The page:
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ANDREW MOTION is emerging as front-runner to succeed Ted Hughes as Poet Laureate, writes Marguerite Jones. The biographer of Keats, prolific poet and professor of creative writing at East Anglia is seen as an Establishment figure who would be highly acceptable for the job.

Some sense that Professor Motion's application for the post was submitted 16 months ago: he wrote a poem on the death of Diana, Princess of Wales, published in the Times on the day of her funeral.

Should he be appointed, it will disappoint those who believe the next Poet Laureate represents an opportunity for the position to reflect Britain today: multicultural, with women playing a far greater role in public life.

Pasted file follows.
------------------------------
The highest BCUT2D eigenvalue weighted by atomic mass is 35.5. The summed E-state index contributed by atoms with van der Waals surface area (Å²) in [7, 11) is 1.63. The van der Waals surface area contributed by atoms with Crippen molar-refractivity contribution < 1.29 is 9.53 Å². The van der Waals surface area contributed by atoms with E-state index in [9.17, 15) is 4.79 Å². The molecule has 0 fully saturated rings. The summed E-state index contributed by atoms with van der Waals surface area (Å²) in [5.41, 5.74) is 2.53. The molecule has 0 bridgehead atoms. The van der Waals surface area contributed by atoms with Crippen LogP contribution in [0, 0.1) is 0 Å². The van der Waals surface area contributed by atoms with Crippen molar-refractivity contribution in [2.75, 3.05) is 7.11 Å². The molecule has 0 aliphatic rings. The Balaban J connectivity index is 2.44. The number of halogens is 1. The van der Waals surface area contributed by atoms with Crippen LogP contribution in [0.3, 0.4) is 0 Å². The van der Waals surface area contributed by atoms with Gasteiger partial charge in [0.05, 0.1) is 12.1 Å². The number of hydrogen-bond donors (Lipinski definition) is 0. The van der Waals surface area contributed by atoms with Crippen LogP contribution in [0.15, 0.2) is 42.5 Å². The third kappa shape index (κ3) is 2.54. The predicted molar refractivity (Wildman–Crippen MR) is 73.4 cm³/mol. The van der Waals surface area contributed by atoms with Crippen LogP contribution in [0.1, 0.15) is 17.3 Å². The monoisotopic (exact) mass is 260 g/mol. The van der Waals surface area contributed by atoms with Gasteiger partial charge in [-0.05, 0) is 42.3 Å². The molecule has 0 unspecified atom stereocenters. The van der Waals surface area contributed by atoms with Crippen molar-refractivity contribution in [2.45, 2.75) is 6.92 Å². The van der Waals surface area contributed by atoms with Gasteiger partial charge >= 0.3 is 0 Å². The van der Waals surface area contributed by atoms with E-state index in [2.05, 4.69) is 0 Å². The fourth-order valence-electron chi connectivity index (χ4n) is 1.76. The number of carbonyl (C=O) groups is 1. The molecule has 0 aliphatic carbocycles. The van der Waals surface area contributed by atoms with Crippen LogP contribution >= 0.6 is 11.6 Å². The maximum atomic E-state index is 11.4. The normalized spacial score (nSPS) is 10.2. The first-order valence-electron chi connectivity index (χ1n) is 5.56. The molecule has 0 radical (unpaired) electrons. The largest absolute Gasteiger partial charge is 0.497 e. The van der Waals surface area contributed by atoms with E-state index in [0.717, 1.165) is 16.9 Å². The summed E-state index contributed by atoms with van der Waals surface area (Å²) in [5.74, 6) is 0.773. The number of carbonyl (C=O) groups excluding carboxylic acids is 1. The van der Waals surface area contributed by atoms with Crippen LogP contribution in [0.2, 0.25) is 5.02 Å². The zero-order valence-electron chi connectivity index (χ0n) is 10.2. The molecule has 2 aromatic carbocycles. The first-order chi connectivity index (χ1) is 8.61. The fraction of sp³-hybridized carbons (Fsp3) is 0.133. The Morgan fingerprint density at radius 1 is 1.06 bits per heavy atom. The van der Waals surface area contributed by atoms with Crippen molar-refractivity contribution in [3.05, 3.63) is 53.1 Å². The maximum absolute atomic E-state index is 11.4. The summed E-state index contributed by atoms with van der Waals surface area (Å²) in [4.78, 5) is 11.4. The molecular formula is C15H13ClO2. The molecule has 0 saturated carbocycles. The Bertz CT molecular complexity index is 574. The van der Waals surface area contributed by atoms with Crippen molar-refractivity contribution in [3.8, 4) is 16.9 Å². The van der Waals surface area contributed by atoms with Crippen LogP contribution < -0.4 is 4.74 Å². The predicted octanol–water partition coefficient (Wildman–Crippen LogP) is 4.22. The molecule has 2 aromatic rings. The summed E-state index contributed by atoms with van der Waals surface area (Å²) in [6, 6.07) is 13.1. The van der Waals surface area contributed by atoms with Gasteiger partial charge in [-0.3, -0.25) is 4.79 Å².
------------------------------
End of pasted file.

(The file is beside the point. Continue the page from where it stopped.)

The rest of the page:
Wendy Cope has been cited as a candidate by the Independent, the Times, and Peter Forbes, editor of the Poetry Review. "She is genuinely popular, funny and topical. She works very well to commission," Mr Forbes said. "She is something of a female Betjeman; wry and very much a public poet."

Also a contender is Fleur Adcock, who achieved notoriety with her "In the dream I was kissing John Prescott" line of verse.

Benjamin Zephaniah, whose verse draws heavily on Afro-Caribbean speech and culture, and Derek Walcott, who hails from St Lucia, are also considered candidates who would bring a breath of fresh air to the job.

One of the most popular poets of the age, the Nobel Prize-winner Seamus Heaney, is ineligible because he is Irish. But as Mr Forbes puts it: "Might Number 10 think that Seamus Heaney as Poet Laureate would give a boost to the peace process?"

Candidates who would win the youth vote are Simon Armitage and performance- poet John Hegley.